Theres not much new here, but it is a useful summary of the state of American higher education.
Well, I didnt know that 70% of the undegraduate courses at NYU are taught by adjunct faculty (!!!), and hadnt thought of conceiving the collective undergraduate population at Americas liberal arts colleges as fitting inside a Big 10 football stadium. Heres my favorite snippet, since it hits close to home:
As for the relatively few students who still attend a traditional liberal arts college—whether part of, or independent from, a university—what do they get when they get there? The short answer is freedom to choose among subjects and teachers, and freedom to work out their own lives on campus. Intellectual, social, and sexual freedom of the sort that todays students assume as an inalienable right is never cheaply won, and requires vigilant defense in academia as everywhere else. Yet there is something less than ennobling in the unearned freedom of privileged students in an age when even the most powerful institutions are loath to prescribe anything— except, of course, in the "hard" sciences, where requirements and prerequisites remain stringent. One suspects that behind the commitment to student freedom is a certain institutional pusillanimity—a fear that to compel students to read, say, the major political and moral philosophers would be to risk a decline in applications, or a reduction in graduation rates (one of the statistics that counts in the US News and World Report college rankings closely watched by administrators). Nor, with a few exceptions, is there the slightest pressure from faculty, since there is no consensus among the teachers about what should be taught.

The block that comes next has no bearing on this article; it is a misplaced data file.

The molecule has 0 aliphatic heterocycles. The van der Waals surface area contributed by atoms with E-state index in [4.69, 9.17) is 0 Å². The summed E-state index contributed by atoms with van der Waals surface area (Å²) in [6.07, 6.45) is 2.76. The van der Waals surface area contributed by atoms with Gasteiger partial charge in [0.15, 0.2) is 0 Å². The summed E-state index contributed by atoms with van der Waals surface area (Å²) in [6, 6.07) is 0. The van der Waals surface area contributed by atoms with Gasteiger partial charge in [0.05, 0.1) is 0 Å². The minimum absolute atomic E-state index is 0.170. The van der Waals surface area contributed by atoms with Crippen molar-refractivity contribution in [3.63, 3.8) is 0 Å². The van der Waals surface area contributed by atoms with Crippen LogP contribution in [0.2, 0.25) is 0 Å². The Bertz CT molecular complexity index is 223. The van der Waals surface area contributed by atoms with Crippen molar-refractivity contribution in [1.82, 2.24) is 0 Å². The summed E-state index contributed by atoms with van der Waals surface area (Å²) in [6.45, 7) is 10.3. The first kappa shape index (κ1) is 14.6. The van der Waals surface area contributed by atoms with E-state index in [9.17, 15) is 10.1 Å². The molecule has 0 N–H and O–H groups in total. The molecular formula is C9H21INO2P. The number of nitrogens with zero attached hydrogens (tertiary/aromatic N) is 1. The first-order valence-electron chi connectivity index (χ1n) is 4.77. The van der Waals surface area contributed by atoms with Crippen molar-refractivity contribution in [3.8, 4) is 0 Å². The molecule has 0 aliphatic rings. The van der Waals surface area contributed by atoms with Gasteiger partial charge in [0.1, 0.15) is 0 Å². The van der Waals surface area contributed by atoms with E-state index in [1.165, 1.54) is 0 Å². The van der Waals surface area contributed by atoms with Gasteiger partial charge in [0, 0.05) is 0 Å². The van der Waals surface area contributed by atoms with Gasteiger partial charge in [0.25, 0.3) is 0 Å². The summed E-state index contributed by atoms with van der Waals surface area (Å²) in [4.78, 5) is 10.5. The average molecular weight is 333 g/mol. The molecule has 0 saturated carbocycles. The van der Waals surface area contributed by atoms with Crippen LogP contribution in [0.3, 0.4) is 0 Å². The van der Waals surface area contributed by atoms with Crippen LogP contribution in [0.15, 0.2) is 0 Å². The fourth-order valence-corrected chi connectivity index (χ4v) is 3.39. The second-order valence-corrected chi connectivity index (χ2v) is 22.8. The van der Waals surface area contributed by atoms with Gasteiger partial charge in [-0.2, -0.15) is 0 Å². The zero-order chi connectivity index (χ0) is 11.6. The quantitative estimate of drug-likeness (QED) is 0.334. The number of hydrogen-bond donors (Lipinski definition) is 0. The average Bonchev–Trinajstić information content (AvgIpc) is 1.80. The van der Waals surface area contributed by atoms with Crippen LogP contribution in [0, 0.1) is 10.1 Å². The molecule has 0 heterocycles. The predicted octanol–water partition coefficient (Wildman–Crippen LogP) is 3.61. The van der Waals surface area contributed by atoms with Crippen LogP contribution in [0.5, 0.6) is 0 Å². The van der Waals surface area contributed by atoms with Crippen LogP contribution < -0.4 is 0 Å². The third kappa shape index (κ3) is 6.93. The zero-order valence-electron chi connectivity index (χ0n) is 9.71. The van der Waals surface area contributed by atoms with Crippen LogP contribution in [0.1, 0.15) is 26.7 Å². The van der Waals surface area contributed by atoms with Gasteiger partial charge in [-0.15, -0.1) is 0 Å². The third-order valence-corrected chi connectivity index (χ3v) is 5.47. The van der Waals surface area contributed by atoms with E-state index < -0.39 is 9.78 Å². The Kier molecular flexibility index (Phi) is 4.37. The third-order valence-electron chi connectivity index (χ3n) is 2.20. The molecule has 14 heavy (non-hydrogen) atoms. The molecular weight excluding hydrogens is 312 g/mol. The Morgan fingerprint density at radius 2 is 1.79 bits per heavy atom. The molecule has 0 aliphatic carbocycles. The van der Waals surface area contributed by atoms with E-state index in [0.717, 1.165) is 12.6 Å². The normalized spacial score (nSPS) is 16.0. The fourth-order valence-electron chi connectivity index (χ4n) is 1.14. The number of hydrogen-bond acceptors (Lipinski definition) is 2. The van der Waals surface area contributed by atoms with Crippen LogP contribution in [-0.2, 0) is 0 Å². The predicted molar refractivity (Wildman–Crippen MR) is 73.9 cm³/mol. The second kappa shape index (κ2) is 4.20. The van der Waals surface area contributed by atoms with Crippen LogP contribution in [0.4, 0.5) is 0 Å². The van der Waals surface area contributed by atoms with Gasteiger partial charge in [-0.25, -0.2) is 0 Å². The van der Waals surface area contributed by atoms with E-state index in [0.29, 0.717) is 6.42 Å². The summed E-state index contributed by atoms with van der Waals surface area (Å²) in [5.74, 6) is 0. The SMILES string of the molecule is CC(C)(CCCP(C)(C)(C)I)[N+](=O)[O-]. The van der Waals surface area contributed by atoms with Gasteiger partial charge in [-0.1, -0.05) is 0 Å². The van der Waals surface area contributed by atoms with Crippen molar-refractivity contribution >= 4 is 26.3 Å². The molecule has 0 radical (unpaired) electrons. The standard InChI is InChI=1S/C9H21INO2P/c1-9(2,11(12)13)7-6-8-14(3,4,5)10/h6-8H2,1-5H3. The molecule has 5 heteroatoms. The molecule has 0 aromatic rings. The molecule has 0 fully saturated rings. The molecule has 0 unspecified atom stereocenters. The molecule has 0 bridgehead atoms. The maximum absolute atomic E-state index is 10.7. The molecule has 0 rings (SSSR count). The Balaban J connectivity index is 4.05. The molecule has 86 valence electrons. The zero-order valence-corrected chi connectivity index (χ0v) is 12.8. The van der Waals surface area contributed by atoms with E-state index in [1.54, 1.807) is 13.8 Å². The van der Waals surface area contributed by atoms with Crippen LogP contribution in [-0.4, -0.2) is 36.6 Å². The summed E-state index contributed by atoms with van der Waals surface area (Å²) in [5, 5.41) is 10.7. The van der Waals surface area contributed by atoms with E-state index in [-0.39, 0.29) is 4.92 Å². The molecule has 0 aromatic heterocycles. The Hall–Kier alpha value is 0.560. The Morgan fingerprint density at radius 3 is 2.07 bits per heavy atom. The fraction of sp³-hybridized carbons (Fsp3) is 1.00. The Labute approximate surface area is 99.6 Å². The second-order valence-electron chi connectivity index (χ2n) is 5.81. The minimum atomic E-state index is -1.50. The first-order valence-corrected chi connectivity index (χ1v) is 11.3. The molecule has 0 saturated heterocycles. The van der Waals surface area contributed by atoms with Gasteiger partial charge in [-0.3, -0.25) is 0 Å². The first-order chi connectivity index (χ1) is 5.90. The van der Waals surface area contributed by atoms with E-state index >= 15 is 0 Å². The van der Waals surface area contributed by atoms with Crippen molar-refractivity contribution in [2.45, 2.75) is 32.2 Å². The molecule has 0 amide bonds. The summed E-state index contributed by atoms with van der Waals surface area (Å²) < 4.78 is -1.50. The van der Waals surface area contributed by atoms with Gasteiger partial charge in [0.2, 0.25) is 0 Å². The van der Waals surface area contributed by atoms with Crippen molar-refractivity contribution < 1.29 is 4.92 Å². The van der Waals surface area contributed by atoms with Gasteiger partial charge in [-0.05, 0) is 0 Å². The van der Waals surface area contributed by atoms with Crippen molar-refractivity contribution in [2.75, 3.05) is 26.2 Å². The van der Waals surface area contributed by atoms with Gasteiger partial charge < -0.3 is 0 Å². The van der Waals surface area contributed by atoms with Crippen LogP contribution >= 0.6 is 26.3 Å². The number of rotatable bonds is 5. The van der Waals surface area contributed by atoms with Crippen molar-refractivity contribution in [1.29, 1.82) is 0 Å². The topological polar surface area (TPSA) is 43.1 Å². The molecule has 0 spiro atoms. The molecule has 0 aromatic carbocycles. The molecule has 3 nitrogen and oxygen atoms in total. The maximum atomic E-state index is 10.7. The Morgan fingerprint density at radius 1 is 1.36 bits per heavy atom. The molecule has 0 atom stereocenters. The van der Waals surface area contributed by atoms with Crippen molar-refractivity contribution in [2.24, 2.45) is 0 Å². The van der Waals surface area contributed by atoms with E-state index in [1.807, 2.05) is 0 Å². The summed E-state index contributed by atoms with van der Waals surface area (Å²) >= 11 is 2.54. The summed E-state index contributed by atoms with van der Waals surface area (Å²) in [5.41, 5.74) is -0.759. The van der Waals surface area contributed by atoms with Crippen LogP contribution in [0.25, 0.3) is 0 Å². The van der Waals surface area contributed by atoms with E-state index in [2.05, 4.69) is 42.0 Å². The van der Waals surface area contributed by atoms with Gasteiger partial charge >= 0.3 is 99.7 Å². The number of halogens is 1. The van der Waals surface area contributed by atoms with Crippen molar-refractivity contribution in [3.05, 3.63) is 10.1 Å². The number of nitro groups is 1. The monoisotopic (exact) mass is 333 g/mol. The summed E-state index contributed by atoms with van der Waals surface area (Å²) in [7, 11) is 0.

So by the authors lights Im on a suicide mission, teaching at a college that dares to require students to read the major moral and political philosophers. I cant wait for the second installment.